Retired X-Ray Tech Reflects on Changes in Field

Elsie Protani (second row, first from left) with her class at Baltimore City Hospitals, now Johns Hopkins Bayview Medical Center, 1949

Elsie Protani (second row, first from left) with her class at Baltimore City Hospitals, now Johns Hopkins Bayview Medical Center, 1949

X-ray imaging technology has changed a lot over the past 74 years — just ask Elsie Protani. The 93-year-old former X-ray tech has witnessed much of it with her own eyes.

Protani had the chance to visit her old stomping grounds during a recent visit to Johns Hopkins Bayview Medical Center. While in the imaging department for fluoroscopy, Protani shared stories with staff members of her days as an X-ray tech. When she was asked if she would like to watch the procedure on the screen, she jumped at the opportunity. She was fascinated by what she saw, and at how far imaging has come within her lifetime.

“I think my mouth stayed open for a couple of weeks after,” she said.

Protani began training at the then-Baltimore City Hospitals (now Johns Hopkins Bayview Medical Center) in February 1948. 

“Things were so different then,” she said. During an interview, the superintendent of Baltimore City Hospitals warned Protani of the “wild residents” just out of medical school. 

Life as a student tech was tough. After the first two months of training, Protani began working on-call at night. It was there, she said, that you “learned to figure things out yourself.”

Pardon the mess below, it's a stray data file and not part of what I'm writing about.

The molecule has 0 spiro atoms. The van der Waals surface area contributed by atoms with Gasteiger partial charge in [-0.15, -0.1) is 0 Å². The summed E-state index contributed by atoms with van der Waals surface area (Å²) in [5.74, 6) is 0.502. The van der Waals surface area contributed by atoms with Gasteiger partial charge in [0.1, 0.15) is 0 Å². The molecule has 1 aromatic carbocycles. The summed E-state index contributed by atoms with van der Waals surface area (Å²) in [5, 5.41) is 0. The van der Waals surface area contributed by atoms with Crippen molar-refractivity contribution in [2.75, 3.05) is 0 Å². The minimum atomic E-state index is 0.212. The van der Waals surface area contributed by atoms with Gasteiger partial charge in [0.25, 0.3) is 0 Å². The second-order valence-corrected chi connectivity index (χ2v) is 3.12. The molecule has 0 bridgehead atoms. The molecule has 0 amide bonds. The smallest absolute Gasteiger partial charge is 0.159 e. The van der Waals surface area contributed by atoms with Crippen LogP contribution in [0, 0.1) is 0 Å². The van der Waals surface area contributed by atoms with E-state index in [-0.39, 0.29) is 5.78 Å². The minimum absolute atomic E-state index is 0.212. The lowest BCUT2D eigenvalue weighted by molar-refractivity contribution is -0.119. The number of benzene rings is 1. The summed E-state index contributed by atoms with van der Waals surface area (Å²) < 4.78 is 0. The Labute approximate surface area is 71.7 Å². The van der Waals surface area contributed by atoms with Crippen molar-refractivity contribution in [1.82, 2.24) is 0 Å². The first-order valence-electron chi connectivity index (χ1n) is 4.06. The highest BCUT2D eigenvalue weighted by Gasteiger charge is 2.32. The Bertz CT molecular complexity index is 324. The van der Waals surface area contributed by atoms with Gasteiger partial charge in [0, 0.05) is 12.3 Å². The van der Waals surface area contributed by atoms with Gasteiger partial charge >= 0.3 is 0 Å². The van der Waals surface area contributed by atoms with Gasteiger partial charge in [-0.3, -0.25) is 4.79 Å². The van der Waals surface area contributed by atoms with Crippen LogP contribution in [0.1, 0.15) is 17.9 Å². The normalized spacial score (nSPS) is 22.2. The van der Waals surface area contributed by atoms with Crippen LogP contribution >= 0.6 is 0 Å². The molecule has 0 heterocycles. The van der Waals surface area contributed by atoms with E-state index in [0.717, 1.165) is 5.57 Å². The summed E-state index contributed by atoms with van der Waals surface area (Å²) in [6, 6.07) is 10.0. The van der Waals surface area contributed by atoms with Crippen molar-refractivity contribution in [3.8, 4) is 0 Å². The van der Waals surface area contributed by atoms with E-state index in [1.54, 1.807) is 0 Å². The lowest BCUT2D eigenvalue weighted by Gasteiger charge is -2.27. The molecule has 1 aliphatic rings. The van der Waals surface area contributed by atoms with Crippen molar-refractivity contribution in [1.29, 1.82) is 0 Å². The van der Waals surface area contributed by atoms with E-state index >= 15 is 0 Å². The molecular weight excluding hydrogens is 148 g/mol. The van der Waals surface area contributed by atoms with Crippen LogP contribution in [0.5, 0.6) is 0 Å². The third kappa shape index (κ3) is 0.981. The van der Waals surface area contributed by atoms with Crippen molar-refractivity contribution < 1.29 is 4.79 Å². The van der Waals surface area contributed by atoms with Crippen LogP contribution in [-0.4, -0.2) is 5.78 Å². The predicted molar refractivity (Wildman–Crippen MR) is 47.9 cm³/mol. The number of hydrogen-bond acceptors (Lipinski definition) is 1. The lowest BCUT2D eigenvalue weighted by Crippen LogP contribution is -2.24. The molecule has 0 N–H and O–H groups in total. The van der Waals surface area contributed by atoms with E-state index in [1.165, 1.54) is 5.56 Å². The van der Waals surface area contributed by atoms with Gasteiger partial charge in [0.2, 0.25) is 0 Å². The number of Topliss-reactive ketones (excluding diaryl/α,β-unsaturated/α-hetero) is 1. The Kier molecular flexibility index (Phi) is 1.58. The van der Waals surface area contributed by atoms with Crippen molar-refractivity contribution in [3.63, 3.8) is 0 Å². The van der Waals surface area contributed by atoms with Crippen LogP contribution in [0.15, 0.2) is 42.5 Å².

The night shift was often chaotic. A variety of mishaps and illnesses kept techs busy, while orderlies — many of them former merchant marines — helped keep tabs on unruly patients.

“If you worked there at the time, you could work anywhere,” she noted.

There were stark differences in X-ray techniques then versus now.

To take an angiogram, they had a school chalkboard 14- to 16-inches wide with a sawtooth wooden bottom. Putting an 8x10 cassette in one end, one tech would hold a stopwatch and another held a broom handle. When the radiologist said shoot, the tech would use the broom handle to push the films through.

“We thought we were being sophisticated,” Protani recalled with a chuckle.

During those early years, Protani worked 5½ days a week and on-call weekends, often getting by on catnaps while exposures were developing in the darkroom. During those years, she also married and started a family, which would grow to include four children. 

Starting out in the late 1940s, Protani was in the minority as a female X-ray tech. Many of the students coming in were men fresh off the front lines of World War II, taking advantage of the GI Bill. 

She recalled that the Johns Hopkins program had more female techs than most other programs. This built upon the historical precedent set by the Johns Hopkins University School of Medicine at its founding in 1893 that women should be given opportunities on an equal basis with men. Today, Johns Hopkins remains committed to fostering female leadership, within the radiology department and across the health system. 

By the 1960s, more women were entering imaging, Protani said, and female X-ray techs became more common across the field.

In the early 1950s, Protani left Baltimore City Hospitals. She would go on to be the first female X-ray tech at the now-closed Ft. Howard Veterans Hospital. She would then work in private practice until retiring in 1970 to help her husband run a family business.

Looking back on her career as an X-ray tech, Protani explained that it was truly her calling. 

“I loved every minute of it,” she said.

“I have a lot of fond memories,” she said, adding, “If I had to do it over again, I would.”